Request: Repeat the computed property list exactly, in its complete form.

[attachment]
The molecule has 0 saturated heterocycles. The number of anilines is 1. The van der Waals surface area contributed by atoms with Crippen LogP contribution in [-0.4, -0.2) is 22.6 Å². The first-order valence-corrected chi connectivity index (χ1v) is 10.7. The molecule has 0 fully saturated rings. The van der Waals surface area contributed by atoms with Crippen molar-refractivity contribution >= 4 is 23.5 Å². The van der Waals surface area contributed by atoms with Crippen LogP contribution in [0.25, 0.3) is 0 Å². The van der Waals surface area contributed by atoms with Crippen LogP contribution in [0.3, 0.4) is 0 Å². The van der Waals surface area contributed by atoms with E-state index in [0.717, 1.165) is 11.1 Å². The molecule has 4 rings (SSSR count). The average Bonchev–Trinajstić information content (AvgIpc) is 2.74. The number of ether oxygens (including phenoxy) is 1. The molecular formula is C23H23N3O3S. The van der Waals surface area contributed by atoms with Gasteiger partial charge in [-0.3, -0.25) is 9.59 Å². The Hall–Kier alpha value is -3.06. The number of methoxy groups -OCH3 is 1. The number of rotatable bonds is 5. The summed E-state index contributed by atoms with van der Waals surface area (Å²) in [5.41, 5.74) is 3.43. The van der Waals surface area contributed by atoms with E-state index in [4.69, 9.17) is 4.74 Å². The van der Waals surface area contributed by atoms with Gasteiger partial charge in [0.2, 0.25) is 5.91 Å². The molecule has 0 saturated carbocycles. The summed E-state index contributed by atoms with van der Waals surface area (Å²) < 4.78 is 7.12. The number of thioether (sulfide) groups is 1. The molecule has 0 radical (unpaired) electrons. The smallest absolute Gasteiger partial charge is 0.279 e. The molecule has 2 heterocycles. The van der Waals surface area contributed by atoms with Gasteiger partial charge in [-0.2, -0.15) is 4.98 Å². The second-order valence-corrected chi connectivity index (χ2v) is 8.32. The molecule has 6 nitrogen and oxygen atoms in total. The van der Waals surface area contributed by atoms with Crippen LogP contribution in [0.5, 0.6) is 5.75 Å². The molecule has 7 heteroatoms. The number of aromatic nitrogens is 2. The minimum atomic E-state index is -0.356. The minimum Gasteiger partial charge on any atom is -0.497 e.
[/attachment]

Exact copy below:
The molecule has 0 saturated heterocycles. The number of anilines is 1. The van der Waals surface area contributed by atoms with Crippen LogP contribution in [-0.4, -0.2) is 22.6 Å². The first-order valence-corrected chi connectivity index (χ1v) is 10.7. The molecule has 0 fully saturated rings. The van der Waals surface area contributed by atoms with Crippen molar-refractivity contribution >= 4 is 23.5 Å². The van der Waals surface area contributed by atoms with Crippen LogP contribution in [0.25, 0.3) is 0 Å². The van der Waals surface area contributed by atoms with Crippen LogP contribution in [0.3, 0.4) is 0 Å². The van der Waals surface area contributed by atoms with E-state index in [0.717, 1.165) is 11.1 Å². The molecule has 4 rings (SSSR count). The average Bonchev–Trinajstić information content (AvgIpc) is 2.74. The number of ether oxygens (including phenoxy) is 1. The molecular formula is C23H23N3O3S. The van der Waals surface area contributed by atoms with Gasteiger partial charge in [-0.3, -0.25) is 9.59 Å². The Hall–Kier alpha value is -3.06. The number of methoxy groups -OCH3 is 1. The number of rotatable bonds is 5. The summed E-state index contributed by atoms with van der Waals surface area (Å²) in [5.41, 5.74) is 3.43. The van der Waals surface area contributed by atoms with E-state index in [4.69, 9.17) is 4.74 Å². The van der Waals surface area contributed by atoms with Gasteiger partial charge in [0.2, 0.25) is 5.91 Å². The molecule has 0 saturated carbocycles. The summed E-state index contributed by atoms with van der Waals surface area (Å²) < 4.78 is 7.12. The number of thioether (sulfide) groups is 1. The molecule has 0 radical (unpaired) electrons. The smallest absolute Gasteiger partial charge is 0.279 e. The molecule has 2 heterocycles. The van der Waals surface area contributed by atoms with Gasteiger partial charge in [-0.2, -0.15) is 4.98 Å². The second-order valence-corrected chi connectivity index (χ2v) is 8.32. The molecule has 6 nitrogen and oxygen atoms in total. The van der Waals surface area contributed by atoms with Crippen LogP contribution in [0.5, 0.6) is 5.75 Å². The molecule has 7 heteroatoms. The number of aromatic nitrogens is 2. The minimum atomic E-state index is -0.356. The minimum Gasteiger partial charge on any atom is -0.497 e.